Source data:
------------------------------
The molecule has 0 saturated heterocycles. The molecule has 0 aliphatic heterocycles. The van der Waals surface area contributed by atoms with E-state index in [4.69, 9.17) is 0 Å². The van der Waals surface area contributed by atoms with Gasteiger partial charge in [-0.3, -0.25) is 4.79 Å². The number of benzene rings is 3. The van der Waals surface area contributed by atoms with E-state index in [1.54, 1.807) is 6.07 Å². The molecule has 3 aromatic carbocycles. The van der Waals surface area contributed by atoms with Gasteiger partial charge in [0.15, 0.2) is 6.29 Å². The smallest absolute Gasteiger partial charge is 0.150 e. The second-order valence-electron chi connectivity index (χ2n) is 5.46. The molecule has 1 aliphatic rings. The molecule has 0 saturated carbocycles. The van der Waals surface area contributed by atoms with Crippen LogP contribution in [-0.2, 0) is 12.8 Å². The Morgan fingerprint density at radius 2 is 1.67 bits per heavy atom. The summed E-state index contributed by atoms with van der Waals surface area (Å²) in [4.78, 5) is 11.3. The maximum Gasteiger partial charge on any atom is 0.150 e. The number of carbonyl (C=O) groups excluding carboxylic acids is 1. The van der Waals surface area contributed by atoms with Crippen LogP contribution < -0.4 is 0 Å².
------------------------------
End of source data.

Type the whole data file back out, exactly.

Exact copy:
The molecule has 0 saturated heterocycles. The molecule has 0 aliphatic heterocycles. The van der Waals surface area contributed by atoms with E-state index in [4.69, 9.17) is 0 Å². The van der Waals surface area contributed by atoms with Gasteiger partial charge in [-0.3, -0.25) is 4.79 Å². The number of benzene rings is 3. The van der Waals surface area contributed by atoms with E-state index in [1.54, 1.807) is 6.07 Å². The molecule has 3 aromatic carbocycles. The van der Waals surface area contributed by atoms with Gasteiger partial charge in [0.15, 0.2) is 6.29 Å². The smallest absolute Gasteiger partial charge is 0.150 e. The second-order valence-electron chi connectivity index (χ2n) is 5.46. The molecule has 1 aliphatic rings. The molecule has 0 saturated carbocycles. The van der Waals surface area contributed by atoms with Crippen LogP contribution in [-0.2, 0) is 12.8 Å². The Morgan fingerprint density at radius 2 is 1.67 bits per heavy atom. The summed E-state index contributed by atoms with van der Waals surface area (Å²) in [4.78, 5) is 11.3. The maximum Gasteiger partial charge on any atom is 0.150 e. The number of carbonyl (C=O) groups excluding carboxylic acids is 1. The van der Waals surface area contributed by atoms with Crippen LogP contribution < -0.4 is 0 Å².